This is no exaggeration. Consider that parliamentary elections in the U.K. take place on Thursdays. Around lunchtime on Friday, the outgoing prime minister typically resigns. Within a few hours, their successor walks into 10 Downing Street after a visit with the Queen. By the evening, the new PM has usually announced who will occupy top posts — the chancellor of the exchequer, foreign secretary and home secretary — if not the entire cabinet. (Delaying these announcements, Margaret Thatcher wrote in her memoir, would be “taken as a sure sign of some sort of political crisis.”)
And thus the new government begins its work — less than 24 hours after polls close and less than six weeks after the election campaign begins. “There’s just enough time to have the [prime minister’s] sheets changed,” British political historian Anthony Seldon said in an interview.
This system might appeal to perennially exhausted U.S. voters, but as observers note, it is brutal for the people involved. On election night, the prime minister’s policy, communications and political staff anxiously watch returns to see if they should start packing up their desks. And the next day, those who ran 10 Downing Street just hours earlier end up leaving unceremoniously by the back door. One exception this summer was the beloved cat, Larry, who has stayed on at No. 10. (Have you seen his Twitter feed?)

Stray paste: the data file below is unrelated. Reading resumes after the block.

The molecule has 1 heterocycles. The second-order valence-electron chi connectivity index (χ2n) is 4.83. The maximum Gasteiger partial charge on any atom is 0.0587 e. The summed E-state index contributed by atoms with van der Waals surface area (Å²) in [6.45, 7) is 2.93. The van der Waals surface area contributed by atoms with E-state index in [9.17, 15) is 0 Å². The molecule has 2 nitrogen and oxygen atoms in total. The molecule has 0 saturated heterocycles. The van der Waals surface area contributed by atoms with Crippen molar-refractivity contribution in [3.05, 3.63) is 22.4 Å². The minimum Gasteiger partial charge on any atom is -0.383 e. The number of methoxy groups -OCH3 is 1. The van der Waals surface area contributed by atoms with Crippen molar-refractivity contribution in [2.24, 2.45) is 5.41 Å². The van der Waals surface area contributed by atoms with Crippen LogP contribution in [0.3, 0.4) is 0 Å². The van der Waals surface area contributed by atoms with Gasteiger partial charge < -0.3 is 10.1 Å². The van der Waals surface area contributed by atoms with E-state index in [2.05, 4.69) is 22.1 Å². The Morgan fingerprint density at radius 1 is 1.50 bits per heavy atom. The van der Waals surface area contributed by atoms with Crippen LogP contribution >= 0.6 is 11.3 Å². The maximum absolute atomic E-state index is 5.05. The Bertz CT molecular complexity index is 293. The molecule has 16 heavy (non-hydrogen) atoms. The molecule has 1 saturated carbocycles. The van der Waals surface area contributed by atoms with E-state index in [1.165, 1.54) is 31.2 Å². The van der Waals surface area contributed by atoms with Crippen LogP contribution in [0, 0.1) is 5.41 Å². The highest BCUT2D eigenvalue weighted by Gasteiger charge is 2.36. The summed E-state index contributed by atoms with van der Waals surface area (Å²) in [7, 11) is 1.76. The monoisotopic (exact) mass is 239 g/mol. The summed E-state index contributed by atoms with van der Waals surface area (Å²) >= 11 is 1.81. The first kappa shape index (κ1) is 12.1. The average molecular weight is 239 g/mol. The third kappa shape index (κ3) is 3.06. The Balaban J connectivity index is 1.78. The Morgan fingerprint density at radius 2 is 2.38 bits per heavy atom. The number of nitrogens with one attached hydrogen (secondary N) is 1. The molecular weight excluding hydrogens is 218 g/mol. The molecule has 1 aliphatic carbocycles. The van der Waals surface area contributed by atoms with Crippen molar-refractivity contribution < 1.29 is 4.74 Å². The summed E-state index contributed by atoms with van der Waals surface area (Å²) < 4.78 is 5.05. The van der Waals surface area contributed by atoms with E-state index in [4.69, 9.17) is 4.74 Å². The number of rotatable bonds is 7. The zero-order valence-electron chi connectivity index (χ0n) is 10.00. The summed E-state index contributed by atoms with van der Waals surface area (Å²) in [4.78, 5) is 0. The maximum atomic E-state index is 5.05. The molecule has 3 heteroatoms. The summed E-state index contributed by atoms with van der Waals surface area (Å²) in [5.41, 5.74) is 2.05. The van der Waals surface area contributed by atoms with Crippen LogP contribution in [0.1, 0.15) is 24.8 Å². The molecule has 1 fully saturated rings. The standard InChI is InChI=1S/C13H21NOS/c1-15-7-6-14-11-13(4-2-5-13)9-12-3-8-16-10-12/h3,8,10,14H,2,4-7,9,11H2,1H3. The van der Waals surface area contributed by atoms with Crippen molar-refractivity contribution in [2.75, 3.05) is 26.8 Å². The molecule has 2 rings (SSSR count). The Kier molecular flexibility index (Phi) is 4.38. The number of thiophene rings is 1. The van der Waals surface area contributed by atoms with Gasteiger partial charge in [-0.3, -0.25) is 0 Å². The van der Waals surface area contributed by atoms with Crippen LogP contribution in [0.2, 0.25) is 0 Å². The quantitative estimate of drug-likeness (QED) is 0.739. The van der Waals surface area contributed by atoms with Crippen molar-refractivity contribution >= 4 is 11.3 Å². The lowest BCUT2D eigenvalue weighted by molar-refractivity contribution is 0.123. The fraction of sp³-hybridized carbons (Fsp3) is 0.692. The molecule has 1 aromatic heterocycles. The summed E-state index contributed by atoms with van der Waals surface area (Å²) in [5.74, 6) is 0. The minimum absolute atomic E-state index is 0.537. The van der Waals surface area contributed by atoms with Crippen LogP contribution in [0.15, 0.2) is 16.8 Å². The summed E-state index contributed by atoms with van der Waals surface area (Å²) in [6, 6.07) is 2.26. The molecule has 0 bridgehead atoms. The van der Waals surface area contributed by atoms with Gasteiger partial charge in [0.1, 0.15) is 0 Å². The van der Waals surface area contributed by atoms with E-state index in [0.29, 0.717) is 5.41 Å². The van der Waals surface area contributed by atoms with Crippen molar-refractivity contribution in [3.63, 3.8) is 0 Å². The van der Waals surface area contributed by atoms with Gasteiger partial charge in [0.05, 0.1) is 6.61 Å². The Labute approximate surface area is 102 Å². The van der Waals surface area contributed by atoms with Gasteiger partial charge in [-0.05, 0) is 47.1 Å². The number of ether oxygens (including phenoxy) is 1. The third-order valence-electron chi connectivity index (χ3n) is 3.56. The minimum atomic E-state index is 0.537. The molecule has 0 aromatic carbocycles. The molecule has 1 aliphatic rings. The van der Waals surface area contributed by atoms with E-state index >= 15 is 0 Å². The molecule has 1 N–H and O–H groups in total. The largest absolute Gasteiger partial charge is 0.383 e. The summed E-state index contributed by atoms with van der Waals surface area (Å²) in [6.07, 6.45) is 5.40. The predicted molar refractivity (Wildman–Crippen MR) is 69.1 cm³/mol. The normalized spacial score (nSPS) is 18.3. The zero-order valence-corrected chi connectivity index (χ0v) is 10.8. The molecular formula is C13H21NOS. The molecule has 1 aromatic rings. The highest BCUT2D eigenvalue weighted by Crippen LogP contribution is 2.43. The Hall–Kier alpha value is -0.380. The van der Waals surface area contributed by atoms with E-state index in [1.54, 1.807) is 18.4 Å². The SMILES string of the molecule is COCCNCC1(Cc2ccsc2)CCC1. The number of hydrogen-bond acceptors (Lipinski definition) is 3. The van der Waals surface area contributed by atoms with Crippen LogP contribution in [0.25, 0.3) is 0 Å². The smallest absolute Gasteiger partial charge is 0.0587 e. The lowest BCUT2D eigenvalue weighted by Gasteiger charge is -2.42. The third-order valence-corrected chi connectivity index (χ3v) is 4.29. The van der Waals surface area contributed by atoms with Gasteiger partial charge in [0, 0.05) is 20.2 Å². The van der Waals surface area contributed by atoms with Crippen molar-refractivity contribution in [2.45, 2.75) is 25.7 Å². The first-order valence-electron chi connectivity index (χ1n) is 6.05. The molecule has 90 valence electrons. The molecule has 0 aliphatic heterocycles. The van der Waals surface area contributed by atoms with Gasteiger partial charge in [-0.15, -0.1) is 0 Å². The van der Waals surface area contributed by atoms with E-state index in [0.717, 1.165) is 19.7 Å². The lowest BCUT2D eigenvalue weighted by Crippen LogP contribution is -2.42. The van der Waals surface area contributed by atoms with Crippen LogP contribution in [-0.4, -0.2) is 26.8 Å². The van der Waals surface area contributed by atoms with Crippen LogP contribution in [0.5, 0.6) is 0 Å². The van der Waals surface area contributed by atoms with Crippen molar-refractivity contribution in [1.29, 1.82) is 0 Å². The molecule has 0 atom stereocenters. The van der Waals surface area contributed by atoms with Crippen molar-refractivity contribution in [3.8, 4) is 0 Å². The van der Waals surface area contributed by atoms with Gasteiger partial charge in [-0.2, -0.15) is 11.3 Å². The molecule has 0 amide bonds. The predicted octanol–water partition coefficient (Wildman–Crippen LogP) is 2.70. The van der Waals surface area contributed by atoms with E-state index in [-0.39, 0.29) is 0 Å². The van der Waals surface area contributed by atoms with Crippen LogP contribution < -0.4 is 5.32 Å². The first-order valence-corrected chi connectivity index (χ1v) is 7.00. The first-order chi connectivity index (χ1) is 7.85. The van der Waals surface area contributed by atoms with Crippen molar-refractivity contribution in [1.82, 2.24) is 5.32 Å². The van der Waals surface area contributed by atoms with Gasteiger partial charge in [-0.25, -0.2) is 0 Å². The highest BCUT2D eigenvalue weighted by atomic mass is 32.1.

The sudden move can be especially wrenching for the prime minister’s family.
In July, bright-blue moving vans were called last-minute to Downing Street after the U.K.’s vote to leave the European Union prompted Prime Minister David Cameron to abruptly resign.
Interested tabloids reported the movers brought 330 boxes, 30 rolls of tape and three rolls of bubble wrap to pack up the four-bedroom apartment over No. 11, where Cameron and wife Samantha lived with their three children. (Prime Minister Tony Blair and family had also lived in the No. 11 apartment, more spacious than the one in No. 10.) Florence Cameron, 6, had never lived outside 11 Downing Street. And to make matters worse, the family couldn’t return to their old house in Kensington because it was occupied by renters.
For these and other reasons — think of the roughly 4,000 appointments presidents prepare to make during the transition — it’s unlikely we’ll ever see U.S. governments make the switch on the U.K.’s timeline.
In fact, scholars have concluded there are some lessons to be learned from American efforts to professionalize the transition process.
In the U.K., for example, the powerful (and apolitical) civil service is charged with carrying out the prime minister’s agenda. But its leaders often feel they cannot openly plan for a possible transition without seeming to betray the current government; according to scholars, the meetings are carried out with a measure of subterfuge.
It’s a funny contrast when you think about it.
Here in Washington, despite the chaos of the 2016 presidential race, officials from the White House, the and the Trump and Clinton transition teams have met on multiple occasions to discuss post-election plans.
But when Whitehall eyes a possible change of government, two scholars concluded, “the aura of a Feydeau farce and the mysteries of a Le Carre thriller have never been far away.”